• While Kokona might just be walking the familiar streets of Hanno, there is no shortage of marvels to explore. Kokona stops by a temple, where a group of cats have gathered. One of the more unusual aspects about Kokona’s story in Omoide Present is the application of a fish-eye lens-like effect when the world is presented through Kokona’s eyes. This is likely done to show that Kokona is reminiscing, as well as suggest that the world is quite large from Kokona’s perspective, and therefore, always full of new things to discover and find.

  • The consistency of the artwork and animation in Yama no Susume is solid: while the first season had slightly simpler lighting and textures, by Yama no Susume 2, the series had hit is stride and scenes are beautifully portrayed. The colouring and tone give the sense of a hot summer’s day: passing under a rail bridge, the heat can be felt. Kokona is walking underneath the Seibu Ikebukero line along a small side street, and like countless anime, real world locations are reproduced in stunning detail.

  • Treading along familiar streets causes fond memories of the time that Kokona and her mother spent together resurface. As a child, Kokona was very fond of wearing various outfits: she’s decked out as an angel here, and has been seen in different costumes throughout Yama no Susume. Most notably, the one time Kokona had dressed up as a firefly was also the first time she met Aoi and Hinata, although neither seem to remember.

  • On her walk, Kokona encounters into Kaede and Yuuka, who are on their way to the public library to study. While Kaede is presented as mature and knowledgeable, it turns out that this does not extend to her desire to study: she was shown as being unable to help Aoi on her homework, having forgotten everything, and seems to depend on Yuuka to bail her out. While the Hanno City Library is a beautiful, clean and modern structure, locals also find it to be a bit too noisy to be a good spot for studying.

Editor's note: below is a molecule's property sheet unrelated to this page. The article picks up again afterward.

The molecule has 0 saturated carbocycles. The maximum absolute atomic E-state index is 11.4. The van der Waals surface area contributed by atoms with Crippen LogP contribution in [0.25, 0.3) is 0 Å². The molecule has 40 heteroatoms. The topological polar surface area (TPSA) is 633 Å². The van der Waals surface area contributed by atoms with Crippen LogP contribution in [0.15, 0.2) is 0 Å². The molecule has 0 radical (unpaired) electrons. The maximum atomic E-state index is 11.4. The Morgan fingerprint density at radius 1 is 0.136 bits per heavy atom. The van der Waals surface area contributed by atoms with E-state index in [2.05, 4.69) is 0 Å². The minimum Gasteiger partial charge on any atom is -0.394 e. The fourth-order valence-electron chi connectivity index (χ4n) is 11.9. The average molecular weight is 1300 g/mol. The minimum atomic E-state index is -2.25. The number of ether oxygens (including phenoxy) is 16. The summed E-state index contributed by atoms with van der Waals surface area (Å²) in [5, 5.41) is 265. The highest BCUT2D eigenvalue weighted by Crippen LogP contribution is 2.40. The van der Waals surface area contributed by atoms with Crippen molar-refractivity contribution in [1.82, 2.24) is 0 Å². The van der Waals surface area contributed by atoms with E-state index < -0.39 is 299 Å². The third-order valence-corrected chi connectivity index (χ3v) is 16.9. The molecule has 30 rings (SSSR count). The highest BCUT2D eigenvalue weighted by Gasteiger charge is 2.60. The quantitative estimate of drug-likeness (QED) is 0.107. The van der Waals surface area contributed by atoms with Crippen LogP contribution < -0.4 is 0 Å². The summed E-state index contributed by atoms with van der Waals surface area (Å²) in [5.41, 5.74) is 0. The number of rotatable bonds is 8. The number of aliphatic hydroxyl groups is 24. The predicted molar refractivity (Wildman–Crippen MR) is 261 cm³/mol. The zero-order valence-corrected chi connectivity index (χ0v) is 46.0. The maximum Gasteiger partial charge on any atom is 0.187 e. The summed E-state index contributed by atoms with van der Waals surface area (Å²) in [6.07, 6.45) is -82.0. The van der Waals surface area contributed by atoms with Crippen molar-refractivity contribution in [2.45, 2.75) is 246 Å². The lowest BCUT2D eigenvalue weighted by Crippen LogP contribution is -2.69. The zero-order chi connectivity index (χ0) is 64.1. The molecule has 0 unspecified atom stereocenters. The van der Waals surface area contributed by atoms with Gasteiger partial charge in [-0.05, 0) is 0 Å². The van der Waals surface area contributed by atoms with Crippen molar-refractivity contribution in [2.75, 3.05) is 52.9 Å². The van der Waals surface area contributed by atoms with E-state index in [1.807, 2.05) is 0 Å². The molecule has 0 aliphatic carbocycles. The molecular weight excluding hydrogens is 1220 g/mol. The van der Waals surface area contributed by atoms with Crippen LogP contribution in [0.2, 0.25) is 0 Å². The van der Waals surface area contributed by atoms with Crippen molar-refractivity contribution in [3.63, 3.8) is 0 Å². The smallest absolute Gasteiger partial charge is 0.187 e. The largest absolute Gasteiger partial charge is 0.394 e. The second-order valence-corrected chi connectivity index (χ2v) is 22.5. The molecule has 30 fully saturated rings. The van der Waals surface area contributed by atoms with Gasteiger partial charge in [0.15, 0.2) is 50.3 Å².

• Kokona stops on a footbridge passing over Misugidai Street. After she finishes her lunch and resumes her walk, she encounters a small child who’s lost. Recalling a similar moment when she had gotten lost, and how she managed to find her in the end, Kokona accompanies the child through Hikari Park and runs into her mother after passing through a playground area: it would appear that this child had simply taken a wrong turn and gotten lost.

  • As thanks, the child’s mother gifts to Kokona some herbs. The buildings to the Hanno-Shiritsu Misugidai Elementary School are visible in the background. By my admission, I was not originally intending to go location hunting in this post, but curiosity got the better of me, and I managed to find the locations mentioned in this reflection. There’s actually a very simple process that I follow to hunt down locations using tools like Google Maps: after locating a landmark, it’s a matter of tracing possible paths that characters take to get to their next destinations.

  • Finding all of the locations in Omoide Present took around 15 minutes in total. Pushing on ahead, Kokona comes across the Yakkosoen Medical Herb Garden, located just across the road from Hikari Park. While Kokona only visits the park, there’s a store that sells the herbs, and this store doubles as a cafe with a pleasant selection of dishes for visitors to enjoy. In general, patrons are very pleased with the Yakkosoen Medical Herb Garden, and I note that visiting such obscure locations, if one were to really visit these locations for themselves, would confer an unmatched experience.

  • Kokona’s appreciation for what already is, rather than what could be, is admirable, as the day draws to a close, she reminisces about how she’d once come here with her mother, as well. At the end of the day, Kokona runs into Aoi and Hinata, who have some baumkuchen from the shop that Aoi works at. They spend time together before Kokona heads home, where she learns that her mother’s got next week off for sure.

  • The second half of Omoide Present follows Hinata and her quest to find an old keepsake. Yama no Susume had presented Hinata as being rather boisterous and happy-go-lucky, so to see a more contemplative, sentimental side of her character was a pleasant change of pace. I found that the depth of each character in Yama no Susume contributed greatly to the enjoyment factor, giving each individual a life-like feel and showing that despite their outward archetypes, everyone experiences a very broad and deep set of emotions. This is how to properly convey depth of characters: I was speaking with a friend earlier about how to best convey nuances in characters, and he cites Durarara!! as a series that was a little too aggressive in trying to show that everyone has a hidden side.